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Poland to Open Investigation into Belarus Hijacking of Ryanair Flight

Police officers detain journalist Roman Protasevich attempting to cover a rally in Minsk, Belarus, 26 March 2017. Photo: EPA-EFE/STRINGER

Poland is set to open an investigation into the forced landing of a Ryanair flight from Athens to Vilnius, which the Belarusian regime orchestrated in order to arrest an opposition journalist.

Polish Prosecutor General and Justice Minister Zbigniew Ziobro on Monday ordered an investigation into the forced landing of a Polish-registered airplane by the Belarusian authorities and the subsequent removal of an opposition activist who enjoyed protected status in Poland.

Poland is on the frontline of the EU’s diplomatic war with Belarus and its authoritarian president, Alexander Lukashenko, who together with scores of Belarusian officials are under EU sanctions, including travel bans and assets freezes, imposed following the disputed August 2020 election and subsequent crackdown on protestors.

Poland has been vocal in its support of the Belarusian opposition, offering protection to exiles and providing Lukashenko critics with a house in Warsaw to use as their headquarters. The Lukashenko regime has retaliated by targeting members of the Polish minority in Belarus: in the last few months, several Poles in Belarus have been arrested, including Andrzej Poczobut, a journalist and member of the Association of Poles in Belarus.

The Ryanair flight from Athens to Vilnius was crossing Belarusian airspace when the authorities there, reportedly on Lukashenko’s orders, used a false bomb alert and a fighter jet to force the flight carrying Roman Protasevich to land in Minsk, where security services boarded the plane and arrested the opposition activist.

The incident, which has caused outrage across Europe and was described by Polish Prime Minister Mateusz Morawiecki as “an unprecedented act of state terrorism”, prompted prosecutors in Poland to open an investigation linked to two articles in the Polish criminal code.

One concerns the use of deception or threat of direct violence to take control of an aircraft, which in this case was officially registered in Poland, giving a legal basis for the investigation as the plane is considered Polish territory. The other concerns the unlawful deprivation of freedom of Protasevich, who last year was given protected status in Poland, allowing him to move freely inside the EU, as well as the other passengers.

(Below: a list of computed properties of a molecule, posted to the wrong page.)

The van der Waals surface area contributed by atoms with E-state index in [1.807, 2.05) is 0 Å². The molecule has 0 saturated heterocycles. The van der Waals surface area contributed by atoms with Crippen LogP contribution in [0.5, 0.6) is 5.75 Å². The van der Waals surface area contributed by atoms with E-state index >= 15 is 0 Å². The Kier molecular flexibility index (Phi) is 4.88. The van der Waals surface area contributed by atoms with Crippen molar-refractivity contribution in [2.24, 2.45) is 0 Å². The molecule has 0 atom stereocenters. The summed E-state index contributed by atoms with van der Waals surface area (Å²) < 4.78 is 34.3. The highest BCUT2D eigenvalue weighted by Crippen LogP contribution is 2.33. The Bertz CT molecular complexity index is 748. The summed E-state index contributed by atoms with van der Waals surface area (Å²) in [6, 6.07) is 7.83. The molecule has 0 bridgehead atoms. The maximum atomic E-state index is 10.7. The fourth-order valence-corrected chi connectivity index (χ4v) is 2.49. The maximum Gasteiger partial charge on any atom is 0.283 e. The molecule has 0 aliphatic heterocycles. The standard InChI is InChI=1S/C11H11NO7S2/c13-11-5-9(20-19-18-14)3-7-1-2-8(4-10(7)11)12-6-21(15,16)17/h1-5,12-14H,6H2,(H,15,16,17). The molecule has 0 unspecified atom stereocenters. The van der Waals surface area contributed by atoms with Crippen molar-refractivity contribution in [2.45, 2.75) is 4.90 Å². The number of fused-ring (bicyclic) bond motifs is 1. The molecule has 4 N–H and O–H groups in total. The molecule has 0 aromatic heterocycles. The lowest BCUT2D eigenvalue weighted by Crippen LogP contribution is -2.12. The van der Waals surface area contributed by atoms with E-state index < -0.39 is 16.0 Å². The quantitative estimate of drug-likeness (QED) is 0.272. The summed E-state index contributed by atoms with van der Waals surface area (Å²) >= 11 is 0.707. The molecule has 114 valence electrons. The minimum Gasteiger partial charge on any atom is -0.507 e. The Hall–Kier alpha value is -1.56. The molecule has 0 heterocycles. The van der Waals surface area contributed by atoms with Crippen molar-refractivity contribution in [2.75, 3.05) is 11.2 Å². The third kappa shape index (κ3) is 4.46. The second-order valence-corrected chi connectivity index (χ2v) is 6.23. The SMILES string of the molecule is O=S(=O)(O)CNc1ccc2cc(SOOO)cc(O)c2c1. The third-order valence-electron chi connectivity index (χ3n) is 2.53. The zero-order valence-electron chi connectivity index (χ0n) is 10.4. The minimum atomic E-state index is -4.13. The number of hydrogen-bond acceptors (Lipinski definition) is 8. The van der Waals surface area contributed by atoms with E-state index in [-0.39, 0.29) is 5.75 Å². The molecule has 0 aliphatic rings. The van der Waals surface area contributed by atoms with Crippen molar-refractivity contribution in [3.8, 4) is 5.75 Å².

The 26-year-old journalist is one of the founders of Telegram channel NEXTA, which played a prominent role in the organisation of protests against Lukashenko throughout the second half of last year. At least part of NEXTA’s content had been uploaded from Poland, which hosts a sizeable community of Belarusian exiles, including the channel’s founders and other opposition leaders. Protasevich was no longer living in Poland.

“I have asked the European Council President to expand tomorrow’s European Council agenda and discuss immediate sanctions against A. Lukashenka regime,” Prime Minister Morawiecki tweeted on Sunday night. “Hijacking of a civilian plane is an unprecedented act of state terrorism. It cannot go unpunished.”

Protasevich faces charges in Belarus of inciting public disorder and social hatred, carrying a jail sentence of up to 12 years if convicted. He is also on a list of terrorists compiled by Belarusian authorities and, if officially charged with terrorism, could face the death penalty. The terrified young man reportedly pleaded with the airline crew not to land the plane, saying he would face the death penalty if it did. Belarusian security operatives were reportedly on the plane, which was eventually allowed to fly to its destination in Lithuania after several hours.

The Czechs have joined its neighbour Poland in protesting the actions of the Belarusian regime, though there has been no official reaction yet from Hungary, Slovakia or a joint Visegrad Four statement. However, Katalin Cseh, a Hungarian MEP from the opposition Renew group wrote in a Facebook post: “The detention of the Belarusian activist is unacceptable – Europe must act!… The Hungarian government and Foreign Minister Péter Szijjártó must stop their harmful practice of vetoing joint EU action. Instead of supporting dictatorships, the Hungarian government must finally stand up for the protection of our democratic values.”

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